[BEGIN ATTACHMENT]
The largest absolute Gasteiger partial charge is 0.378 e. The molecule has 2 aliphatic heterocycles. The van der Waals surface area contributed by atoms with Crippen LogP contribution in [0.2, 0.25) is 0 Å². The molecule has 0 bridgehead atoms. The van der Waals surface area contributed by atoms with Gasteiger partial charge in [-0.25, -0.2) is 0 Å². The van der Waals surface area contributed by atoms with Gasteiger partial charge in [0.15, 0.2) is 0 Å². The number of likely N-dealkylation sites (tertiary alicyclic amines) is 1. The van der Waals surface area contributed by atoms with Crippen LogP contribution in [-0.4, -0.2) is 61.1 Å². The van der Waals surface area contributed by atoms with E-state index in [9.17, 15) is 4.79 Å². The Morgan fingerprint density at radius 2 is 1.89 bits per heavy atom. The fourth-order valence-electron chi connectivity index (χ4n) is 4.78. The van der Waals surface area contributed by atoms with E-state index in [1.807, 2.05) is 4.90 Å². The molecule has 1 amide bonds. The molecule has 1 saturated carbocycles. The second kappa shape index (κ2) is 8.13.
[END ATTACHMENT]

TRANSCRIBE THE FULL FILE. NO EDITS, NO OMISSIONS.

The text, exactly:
The largest absolute Gasteiger partial charge is 0.378 e. The molecule has 2 aliphatic heterocycles. The van der Waals surface area contributed by atoms with Crippen LogP contribution in [0.2, 0.25) is 0 Å². The molecule has 0 bridgehead atoms. The van der Waals surface area contributed by atoms with Gasteiger partial charge in [-0.25, -0.2) is 0 Å². The van der Waals surface area contributed by atoms with Gasteiger partial charge in [0.15, 0.2) is 0 Å². The number of likely N-dealkylation sites (tertiary alicyclic amines) is 1. The van der Waals surface area contributed by atoms with Crippen LogP contribution in [-0.4, -0.2) is 61.1 Å². The van der Waals surface area contributed by atoms with E-state index in [9.17, 15) is 4.79 Å². The Morgan fingerprint density at radius 2 is 1.89 bits per heavy atom. The fourth-order valence-electron chi connectivity index (χ4n) is 4.78. The van der Waals surface area contributed by atoms with E-state index in [1.807, 2.05) is 4.90 Å². The molecule has 1 amide bonds. The molecule has 1 saturated carbocycles. The second kappa shape index (κ2) is 8.13.